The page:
Well, the most difficult to determine part is the minimum time. That’s going to be the bottom of the window the time that you know you must leave between a clinic and an infusion appointment every three steps to sort of figuring out what that time should be for you. So the first step is to get for each patient to visit the clinic appointment time to the scheduled appointment time and the infusion arrival time or that the check in at the infusion center. So you can see up here examples of each. The clinic appointment should be a nice round number because we typically tend to book on the Tens or the 15th of the hour. And then the infusion check in or infusion rival stamp should be an actual time stamp and ideally, that represents when the patient has actually shown up in the infusion center and would be ready to receive their infusion. Everything we received that we use this time is because the typical flow through an infusion center is something like patients go to their labs they go to our clinic and then they usually go more or less right to the end treatment center.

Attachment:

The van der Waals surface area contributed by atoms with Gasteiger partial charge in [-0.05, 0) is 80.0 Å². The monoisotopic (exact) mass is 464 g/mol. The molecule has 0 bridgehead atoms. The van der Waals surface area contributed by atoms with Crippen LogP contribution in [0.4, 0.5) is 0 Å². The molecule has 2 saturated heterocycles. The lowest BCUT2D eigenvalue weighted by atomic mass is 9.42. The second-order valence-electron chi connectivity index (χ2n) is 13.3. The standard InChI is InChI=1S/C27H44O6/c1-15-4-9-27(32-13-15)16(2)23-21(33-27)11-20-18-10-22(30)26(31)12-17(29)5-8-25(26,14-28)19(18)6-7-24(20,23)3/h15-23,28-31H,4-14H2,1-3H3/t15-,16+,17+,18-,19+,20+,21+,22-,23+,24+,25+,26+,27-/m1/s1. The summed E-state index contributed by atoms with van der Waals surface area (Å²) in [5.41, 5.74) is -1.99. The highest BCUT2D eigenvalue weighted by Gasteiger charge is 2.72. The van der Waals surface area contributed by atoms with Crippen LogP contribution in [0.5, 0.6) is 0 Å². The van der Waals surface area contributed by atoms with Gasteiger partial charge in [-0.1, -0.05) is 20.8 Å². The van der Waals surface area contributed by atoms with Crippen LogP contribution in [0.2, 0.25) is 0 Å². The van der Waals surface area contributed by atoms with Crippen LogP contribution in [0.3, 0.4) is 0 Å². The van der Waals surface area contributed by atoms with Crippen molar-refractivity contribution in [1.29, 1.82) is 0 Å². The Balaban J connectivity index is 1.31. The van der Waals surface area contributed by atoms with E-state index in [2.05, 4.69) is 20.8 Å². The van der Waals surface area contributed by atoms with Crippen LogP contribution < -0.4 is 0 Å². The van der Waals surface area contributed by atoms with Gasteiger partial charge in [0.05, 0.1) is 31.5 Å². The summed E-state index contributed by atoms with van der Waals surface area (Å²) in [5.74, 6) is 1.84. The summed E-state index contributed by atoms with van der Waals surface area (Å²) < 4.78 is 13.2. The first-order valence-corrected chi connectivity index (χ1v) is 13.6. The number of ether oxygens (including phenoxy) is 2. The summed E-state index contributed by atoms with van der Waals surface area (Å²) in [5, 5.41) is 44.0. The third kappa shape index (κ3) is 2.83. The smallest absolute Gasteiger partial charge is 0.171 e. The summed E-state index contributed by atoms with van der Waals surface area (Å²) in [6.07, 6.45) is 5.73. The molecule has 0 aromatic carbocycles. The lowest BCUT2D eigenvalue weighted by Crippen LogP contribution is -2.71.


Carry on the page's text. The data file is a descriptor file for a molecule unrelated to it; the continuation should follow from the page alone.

Once they’re done with their clinic. So it’s a pretty good estimator of the minimum time that that person was truly available to start their insurance. So then the next step is you calculate the difference between those two times. And here I have them in minutes. So for example, for this patient. I had their clinic appointment at 9 AM there feed and check in at 10:33 am. The difference here is 93 minutes or an hour and 33 minutes and then you want to go ahead and calculate that difference for all the visits you have in your data set. Typically we recommend that you use a data set that represents at least three months of days three months of visits in your infusion center because you do want to have quite a bit of data to make sure the values you calculate are representative of what you guys can truly do. So to have all that data and the difference calculated you can go ahead and use a percentile function. And what that will do is it will transform your values here into a summary table that summarizes the distribution of those values.